Why One Baptist Chooses to Observe Lent

I’m a Southern Baptist, which, among other things, means I’m a low church, free church evangelical. Furthermore, I’m a convictionally reformational Baptist, meaning I resonate with what I believe to be the best of the magisterial reformers in terms of Scripture and salvation and the best of the radical reformers in terms of ecclesiology and mission. Folks like me are supposed to be suspicious of Lent. Yet, beginning tomorrow, I will be observing the Lenten season for the next forty days, as I have done virtually every year for the past dozen years. Why?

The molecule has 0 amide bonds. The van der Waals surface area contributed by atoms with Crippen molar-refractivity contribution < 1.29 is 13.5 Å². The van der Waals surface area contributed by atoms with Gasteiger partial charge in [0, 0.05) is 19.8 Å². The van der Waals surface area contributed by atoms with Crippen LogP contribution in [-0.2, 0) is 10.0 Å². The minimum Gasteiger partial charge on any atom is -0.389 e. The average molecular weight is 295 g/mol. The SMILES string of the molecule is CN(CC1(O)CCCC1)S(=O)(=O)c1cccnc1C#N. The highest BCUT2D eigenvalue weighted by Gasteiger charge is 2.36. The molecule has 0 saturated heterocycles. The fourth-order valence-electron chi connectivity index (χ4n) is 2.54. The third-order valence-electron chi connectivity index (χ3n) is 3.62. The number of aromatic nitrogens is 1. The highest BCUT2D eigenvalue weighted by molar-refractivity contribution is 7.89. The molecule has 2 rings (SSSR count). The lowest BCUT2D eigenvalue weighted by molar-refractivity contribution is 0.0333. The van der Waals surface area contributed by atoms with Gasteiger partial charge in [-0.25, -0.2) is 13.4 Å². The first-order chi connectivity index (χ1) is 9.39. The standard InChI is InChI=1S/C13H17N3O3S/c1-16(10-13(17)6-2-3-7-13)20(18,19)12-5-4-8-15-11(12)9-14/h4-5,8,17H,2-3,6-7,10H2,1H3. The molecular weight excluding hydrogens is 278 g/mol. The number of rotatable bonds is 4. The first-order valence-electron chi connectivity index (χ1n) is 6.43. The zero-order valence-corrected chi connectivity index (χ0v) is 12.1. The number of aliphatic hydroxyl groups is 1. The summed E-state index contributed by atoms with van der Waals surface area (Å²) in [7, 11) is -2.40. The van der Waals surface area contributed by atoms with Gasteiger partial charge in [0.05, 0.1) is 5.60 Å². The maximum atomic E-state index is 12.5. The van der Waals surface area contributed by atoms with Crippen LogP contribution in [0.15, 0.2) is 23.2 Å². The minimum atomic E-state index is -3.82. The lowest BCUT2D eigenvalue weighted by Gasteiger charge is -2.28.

Before discussing why I observe Lent, it might be helpful to discuss what Lent is. After all, many of this blog’s readers are low church, free church evangelicals like me, and I bet more than a few aren’t sure what Lent is and where it comes from. Lent is a key season of the Christian Calendar that is observed by many different Christian traditions. Specifically, for Christians in the West, Lent is a period of dedicated prayer, repentance, giving and self-denial that lasts from Ash Wednesday until Maundy Thursday; the latter is the day before Good Friday, which commemorates the death of the Lord Jesus Christ. You can read more about the history of Lent in this article by Ted Olsen.